updated 3/4/2004 2:54:39 PM ET 2004-03-04T19:54:39

The nurse at your child’s school doesn’t really spend most of her time tending to skinned knees or dispensing acetaminophen for headaches. There are big issues to deal with as well.

That nurse is the first line of defense for every kid in school who could be grappling with anxieties or depression, overweight, asthma attacks, thoughts of suicide, alcohol or drug problems, lice, rashes, or any other problem large or small.

Sometimes all a tearful child needs is a bit of reassurance and a hug; sometimes the nurse recognizes the need for more serious intervention.

“They are often the first to see signs of trouble in a student and identify alarming trends among students,” said Dr. Gail Milgram, academic director of the Johnson & Johnson School Nurse Fellowship Program and an expert on drug and alcohol abuse.

The squeeze in school budgets makes it all the harder for a nurse to cover all the fronts — at some schools one nurse is responsible to thousands of students — so the program Milgram oversees is trying to make a dent by assisting some school systems with ideas and specialized training to deal with these problems.

An evolving role
Thirty-three school nurses — mostly from the United States but this year including participants from Colombia and Kenya — traveled to New Brunswick, N.J., in July for a weeklong immersion course at Rutgers University’s Institute of Alcohol and Drug Studies, where they concentrated on strategies to help schools deal with drug, alcohol, physical, emotional and behavioral issues.

And the nurses didn’t come alone; the program requires that the principals of their schools attend at least the first two days of the sessions. The 33 school pairs were the largest class since the program was started on 1988.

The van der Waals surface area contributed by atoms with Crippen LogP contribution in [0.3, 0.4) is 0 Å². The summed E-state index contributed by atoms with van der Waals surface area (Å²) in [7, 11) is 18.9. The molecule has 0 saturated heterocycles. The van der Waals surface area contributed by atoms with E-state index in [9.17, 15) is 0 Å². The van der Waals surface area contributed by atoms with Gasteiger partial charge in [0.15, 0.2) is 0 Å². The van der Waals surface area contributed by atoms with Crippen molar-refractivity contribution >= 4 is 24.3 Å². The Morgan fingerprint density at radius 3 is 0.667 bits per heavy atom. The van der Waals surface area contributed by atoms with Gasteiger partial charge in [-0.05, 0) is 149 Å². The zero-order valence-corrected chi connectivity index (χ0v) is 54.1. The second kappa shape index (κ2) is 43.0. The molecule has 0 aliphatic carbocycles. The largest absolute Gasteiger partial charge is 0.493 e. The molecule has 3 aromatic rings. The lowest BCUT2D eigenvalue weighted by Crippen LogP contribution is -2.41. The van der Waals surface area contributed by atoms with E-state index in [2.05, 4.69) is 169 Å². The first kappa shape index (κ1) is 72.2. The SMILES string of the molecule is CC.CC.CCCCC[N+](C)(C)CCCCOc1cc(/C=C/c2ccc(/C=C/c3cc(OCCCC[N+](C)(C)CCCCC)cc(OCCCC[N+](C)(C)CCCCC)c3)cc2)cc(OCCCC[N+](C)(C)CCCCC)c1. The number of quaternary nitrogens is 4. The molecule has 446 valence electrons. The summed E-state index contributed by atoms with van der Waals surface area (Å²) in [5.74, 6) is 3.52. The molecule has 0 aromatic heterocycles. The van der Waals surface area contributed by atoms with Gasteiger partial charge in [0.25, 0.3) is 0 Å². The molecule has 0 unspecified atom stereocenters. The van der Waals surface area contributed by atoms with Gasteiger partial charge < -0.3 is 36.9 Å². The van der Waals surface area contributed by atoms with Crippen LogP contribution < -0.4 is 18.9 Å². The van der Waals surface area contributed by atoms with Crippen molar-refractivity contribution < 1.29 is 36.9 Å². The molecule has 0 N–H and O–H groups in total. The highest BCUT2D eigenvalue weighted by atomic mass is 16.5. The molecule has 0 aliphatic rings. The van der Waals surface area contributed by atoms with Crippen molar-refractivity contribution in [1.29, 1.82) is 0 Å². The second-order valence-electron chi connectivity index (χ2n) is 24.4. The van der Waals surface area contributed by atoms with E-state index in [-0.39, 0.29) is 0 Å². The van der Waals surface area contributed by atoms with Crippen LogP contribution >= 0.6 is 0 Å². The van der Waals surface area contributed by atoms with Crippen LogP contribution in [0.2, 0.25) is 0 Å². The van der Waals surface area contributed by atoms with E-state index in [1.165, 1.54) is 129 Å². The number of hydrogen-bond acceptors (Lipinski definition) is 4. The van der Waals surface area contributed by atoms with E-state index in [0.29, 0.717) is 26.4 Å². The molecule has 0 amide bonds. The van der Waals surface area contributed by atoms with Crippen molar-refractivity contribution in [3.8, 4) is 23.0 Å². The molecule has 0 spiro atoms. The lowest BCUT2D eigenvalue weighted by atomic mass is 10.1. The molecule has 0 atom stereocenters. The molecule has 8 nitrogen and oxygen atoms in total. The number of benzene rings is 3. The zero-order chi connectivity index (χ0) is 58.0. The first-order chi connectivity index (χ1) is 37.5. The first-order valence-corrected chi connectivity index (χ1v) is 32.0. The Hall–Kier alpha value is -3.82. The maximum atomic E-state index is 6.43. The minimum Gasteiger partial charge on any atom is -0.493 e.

After completion, the nurse-fellows and their principals were eligible to apply for an implementation grant of up to $1,500 to turn their ideas into realities.

“While the grant money was critical to having activities in our school district, we also had the chance to develop the program with our school principal,” said Karen Tremblay, a school nurse from East Taunton, Mass., who was a fellow in 2002 and subsequently set up a “Fun & Fit Club” for first- and second-graders to learn healthy eating habits. “She was completely on board from the beginning, which was absolutely essential to the program’s viability.”

Some other projects that grew from the fellowship program have included a “You’re In Charge” opera staged by fourth-graders in a Pennsylvania school, showing how kids can say “no” to drugs; a crash course for seventh-graders at an Albuquerque, N.M., school, demonstrating how violence can grow from poverty, substance abuse and teenage pregnancies; and a parenting skills course for pregnant high-schoolers in Pennsylvania.

Johnson & Johnson has sponsored the program since its inception, and more than 300 school nurses have participated. “We wanted to reach out to a population that has a direct and critical impact on children,” Milgram said. “We saw that the role of the school nurse had evolved from a person to go to for a Band-Aid and a sympathetic ear into one of the most important and influential adults in the school community.”

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